Amazon called Wednesday for a US federal law to prohibit price gouging during a national emergency, saying new standards are needed to prevent profiteering from situations like the COVID-19 pandemic.
The e-commerce leader, which has been hit with accusations that it has failed to prevent unfair pricing on its platform, said any liability for price-gouging should be with “the party who actually sets the price of a product.”
Amazon has defended itself against the accusations, saying it has blocked many third-party sellers seeking to profit from the health emergency and has also reported offenders to states with price-gouging statutes.
In a blog post on Wednesday, Amazon vice president Brian Huseman said a federal law “would ensure that there are no gaps in protection for consumers.”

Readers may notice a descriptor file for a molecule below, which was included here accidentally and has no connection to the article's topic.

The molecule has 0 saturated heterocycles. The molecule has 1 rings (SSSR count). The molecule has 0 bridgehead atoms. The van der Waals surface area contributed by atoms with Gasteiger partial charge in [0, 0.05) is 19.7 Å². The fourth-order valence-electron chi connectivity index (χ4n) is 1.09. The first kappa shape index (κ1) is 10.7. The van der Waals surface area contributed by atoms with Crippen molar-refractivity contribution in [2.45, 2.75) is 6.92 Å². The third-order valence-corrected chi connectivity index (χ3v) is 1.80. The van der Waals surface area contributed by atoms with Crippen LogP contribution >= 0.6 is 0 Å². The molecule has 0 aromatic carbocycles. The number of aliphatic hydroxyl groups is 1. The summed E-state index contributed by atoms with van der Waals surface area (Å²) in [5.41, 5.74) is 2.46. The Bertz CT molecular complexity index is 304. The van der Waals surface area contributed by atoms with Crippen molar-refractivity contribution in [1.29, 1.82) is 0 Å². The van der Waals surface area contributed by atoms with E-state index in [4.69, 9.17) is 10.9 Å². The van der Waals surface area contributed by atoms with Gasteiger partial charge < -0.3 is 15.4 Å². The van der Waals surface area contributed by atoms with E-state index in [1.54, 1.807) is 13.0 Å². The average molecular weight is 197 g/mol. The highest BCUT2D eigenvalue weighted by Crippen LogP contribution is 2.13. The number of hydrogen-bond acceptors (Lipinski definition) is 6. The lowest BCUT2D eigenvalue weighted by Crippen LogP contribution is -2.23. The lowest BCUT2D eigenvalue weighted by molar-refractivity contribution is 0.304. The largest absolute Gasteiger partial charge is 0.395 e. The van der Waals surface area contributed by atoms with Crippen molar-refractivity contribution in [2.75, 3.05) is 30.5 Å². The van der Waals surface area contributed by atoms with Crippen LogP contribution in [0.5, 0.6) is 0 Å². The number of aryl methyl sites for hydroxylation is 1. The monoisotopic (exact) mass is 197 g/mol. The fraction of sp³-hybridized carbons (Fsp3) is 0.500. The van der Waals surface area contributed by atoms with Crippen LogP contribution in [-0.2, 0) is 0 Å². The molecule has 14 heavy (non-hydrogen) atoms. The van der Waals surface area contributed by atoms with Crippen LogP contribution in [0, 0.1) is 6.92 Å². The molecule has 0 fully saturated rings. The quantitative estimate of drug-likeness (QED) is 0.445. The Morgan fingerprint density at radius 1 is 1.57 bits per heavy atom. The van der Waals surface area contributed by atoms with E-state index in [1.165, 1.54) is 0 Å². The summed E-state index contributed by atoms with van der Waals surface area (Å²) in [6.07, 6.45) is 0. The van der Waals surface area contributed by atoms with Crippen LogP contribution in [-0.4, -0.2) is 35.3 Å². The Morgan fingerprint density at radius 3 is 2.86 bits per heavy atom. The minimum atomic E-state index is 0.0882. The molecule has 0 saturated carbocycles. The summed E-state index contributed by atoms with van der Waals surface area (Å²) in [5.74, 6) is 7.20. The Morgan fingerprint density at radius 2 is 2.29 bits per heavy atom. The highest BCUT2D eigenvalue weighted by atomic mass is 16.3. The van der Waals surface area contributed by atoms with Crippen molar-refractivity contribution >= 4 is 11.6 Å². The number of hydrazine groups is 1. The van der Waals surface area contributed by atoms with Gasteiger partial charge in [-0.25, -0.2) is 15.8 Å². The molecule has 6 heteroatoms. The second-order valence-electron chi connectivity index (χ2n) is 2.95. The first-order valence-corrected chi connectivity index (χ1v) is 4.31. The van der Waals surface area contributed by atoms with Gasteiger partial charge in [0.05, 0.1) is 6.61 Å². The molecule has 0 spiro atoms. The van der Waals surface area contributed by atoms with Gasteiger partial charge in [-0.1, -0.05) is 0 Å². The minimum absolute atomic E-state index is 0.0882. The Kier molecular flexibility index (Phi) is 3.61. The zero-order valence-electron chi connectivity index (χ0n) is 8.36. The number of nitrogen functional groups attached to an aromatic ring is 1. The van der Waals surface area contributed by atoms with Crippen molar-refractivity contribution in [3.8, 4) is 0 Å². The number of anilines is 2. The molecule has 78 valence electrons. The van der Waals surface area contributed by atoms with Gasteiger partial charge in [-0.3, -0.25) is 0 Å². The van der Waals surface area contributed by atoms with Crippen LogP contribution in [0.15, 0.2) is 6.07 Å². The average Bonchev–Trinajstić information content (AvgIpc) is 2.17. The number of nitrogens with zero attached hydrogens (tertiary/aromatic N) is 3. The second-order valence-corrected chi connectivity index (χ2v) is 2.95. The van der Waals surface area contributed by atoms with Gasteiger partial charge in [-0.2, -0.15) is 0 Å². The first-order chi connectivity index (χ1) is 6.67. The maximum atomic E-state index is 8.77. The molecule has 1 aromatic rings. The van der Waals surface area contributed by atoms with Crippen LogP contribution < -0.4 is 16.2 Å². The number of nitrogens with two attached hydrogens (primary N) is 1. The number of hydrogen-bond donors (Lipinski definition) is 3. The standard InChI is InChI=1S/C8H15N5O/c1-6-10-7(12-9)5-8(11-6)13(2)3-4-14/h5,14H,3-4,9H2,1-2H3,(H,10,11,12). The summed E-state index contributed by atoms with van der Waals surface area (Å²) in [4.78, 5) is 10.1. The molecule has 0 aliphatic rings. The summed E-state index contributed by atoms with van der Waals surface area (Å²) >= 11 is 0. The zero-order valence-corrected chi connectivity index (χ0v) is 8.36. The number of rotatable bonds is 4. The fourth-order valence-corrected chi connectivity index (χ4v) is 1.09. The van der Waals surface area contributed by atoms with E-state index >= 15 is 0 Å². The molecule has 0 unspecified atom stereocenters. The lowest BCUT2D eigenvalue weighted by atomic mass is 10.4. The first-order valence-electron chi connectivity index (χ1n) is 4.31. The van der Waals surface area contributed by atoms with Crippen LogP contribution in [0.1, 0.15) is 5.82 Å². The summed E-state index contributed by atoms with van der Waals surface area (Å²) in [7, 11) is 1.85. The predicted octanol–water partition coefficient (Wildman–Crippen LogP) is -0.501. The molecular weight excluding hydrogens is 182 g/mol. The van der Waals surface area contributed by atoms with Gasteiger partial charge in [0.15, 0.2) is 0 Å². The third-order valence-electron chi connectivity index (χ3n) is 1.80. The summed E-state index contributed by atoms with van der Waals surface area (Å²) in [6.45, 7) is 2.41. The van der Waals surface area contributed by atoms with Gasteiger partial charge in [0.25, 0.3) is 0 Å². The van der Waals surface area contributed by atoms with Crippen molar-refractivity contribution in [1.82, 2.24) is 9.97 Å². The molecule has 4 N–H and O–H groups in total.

He said price gouging is prohibited during times of crisis in about two-thirds of the United States but that state laws vary — some defining the offense as pricing goods 10 to 25 percent above average, and others simply banning “excessive” prices.
“The disparate standards among states present a significant challenge for retailers working to assist law enforcement, protect consumers, and comply with the law,” he wrote.
He said any law should punish “grossly excessive” prices while also taking into account higher business costs.
“Put simply, we want to avoid the $400 (roughly Rs. 30,170) bottle of Purell (sanitiser) for sale right after an emergency goes into effect, while not punishing unavoidable price increases that emergencies can cause, especially as supply chains are disrupted,” he said.
“Furthermore, any prohibitions should apply to all levels of the supply chain so that retailers and resellers are not forced to bear price gouging increases by manufacturers and suppliers.”